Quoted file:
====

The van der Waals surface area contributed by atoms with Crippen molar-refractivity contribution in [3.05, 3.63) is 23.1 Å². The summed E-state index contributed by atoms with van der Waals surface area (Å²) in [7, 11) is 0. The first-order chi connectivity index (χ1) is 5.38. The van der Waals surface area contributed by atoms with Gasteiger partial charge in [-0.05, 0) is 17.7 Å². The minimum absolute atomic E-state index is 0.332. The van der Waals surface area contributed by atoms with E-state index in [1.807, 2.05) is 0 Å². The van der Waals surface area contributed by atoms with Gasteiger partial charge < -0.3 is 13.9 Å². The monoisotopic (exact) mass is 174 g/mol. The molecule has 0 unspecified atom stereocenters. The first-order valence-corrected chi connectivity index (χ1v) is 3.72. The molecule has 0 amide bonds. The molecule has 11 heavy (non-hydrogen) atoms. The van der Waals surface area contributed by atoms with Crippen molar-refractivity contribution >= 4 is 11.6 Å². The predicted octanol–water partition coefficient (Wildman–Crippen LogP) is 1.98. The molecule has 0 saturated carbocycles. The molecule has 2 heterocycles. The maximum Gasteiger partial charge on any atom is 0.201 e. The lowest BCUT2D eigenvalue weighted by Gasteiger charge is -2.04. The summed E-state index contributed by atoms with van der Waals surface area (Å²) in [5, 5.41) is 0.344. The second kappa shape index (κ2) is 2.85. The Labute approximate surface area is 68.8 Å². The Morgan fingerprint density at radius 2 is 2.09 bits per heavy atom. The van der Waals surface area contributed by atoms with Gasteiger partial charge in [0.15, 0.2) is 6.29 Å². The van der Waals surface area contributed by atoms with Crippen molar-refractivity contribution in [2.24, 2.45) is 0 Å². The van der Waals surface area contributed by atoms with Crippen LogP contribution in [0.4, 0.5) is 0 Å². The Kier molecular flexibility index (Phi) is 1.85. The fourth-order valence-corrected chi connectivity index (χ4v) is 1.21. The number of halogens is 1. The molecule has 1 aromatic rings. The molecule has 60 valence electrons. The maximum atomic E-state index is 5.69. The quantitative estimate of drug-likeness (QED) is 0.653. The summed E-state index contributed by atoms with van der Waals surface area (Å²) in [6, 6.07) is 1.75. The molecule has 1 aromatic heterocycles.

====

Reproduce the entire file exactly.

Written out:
The van der Waals surface area contributed by atoms with Crippen molar-refractivity contribution in [3.05, 3.63) is 23.1 Å². The summed E-state index contributed by atoms with van der Waals surface area (Å²) in [7, 11) is 0. The first-order chi connectivity index (χ1) is 5.38. The van der Waals surface area contributed by atoms with Gasteiger partial charge in [-0.05, 0) is 17.7 Å². The minimum absolute atomic E-state index is 0.332. The van der Waals surface area contributed by atoms with E-state index in [1.807, 2.05) is 0 Å². The van der Waals surface area contributed by atoms with Gasteiger partial charge < -0.3 is 13.9 Å². The monoisotopic (exact) mass is 174 g/mol. The molecule has 0 unspecified atom stereocenters. The first-order valence-corrected chi connectivity index (χ1v) is 3.72. The molecule has 0 amide bonds. The molecule has 11 heavy (non-hydrogen) atoms. The van der Waals surface area contributed by atoms with Crippen molar-refractivity contribution >= 4 is 11.6 Å². The predicted octanol–water partition coefficient (Wildman–Crippen LogP) is 1.98. The molecule has 0 saturated carbocycles. The molecule has 2 heterocycles. The maximum Gasteiger partial charge on any atom is 0.201 e. The lowest BCUT2D eigenvalue weighted by Gasteiger charge is -2.04. The summed E-state index contributed by atoms with van der Waals surface area (Å²) in [5, 5.41) is 0.344. The second kappa shape index (κ2) is 2.85. The Labute approximate surface area is 68.8 Å². The Morgan fingerprint density at radius 2 is 2.09 bits per heavy atom. The van der Waals surface area contributed by atoms with Gasteiger partial charge in [0.15, 0.2) is 6.29 Å². The van der Waals surface area contributed by atoms with Crippen molar-refractivity contribution in [2.24, 2.45) is 0 Å². The van der Waals surface area contributed by atoms with Crippen LogP contribution in [0.4, 0.5) is 0 Å². The Kier molecular flexibility index (Phi) is 1.85. The fourth-order valence-corrected chi connectivity index (χ4v) is 1.21. The number of halogens is 1. The molecule has 1 aromatic rings. The molecule has 60 valence electrons. The maximum atomic E-state index is 5.69. The quantitative estimate of drug-likeness (QED) is 0.653. The summed E-state index contributed by atoms with van der Waals surface area (Å²) in [6, 6.07) is 1.75. The molecule has 1 aromatic heterocycles.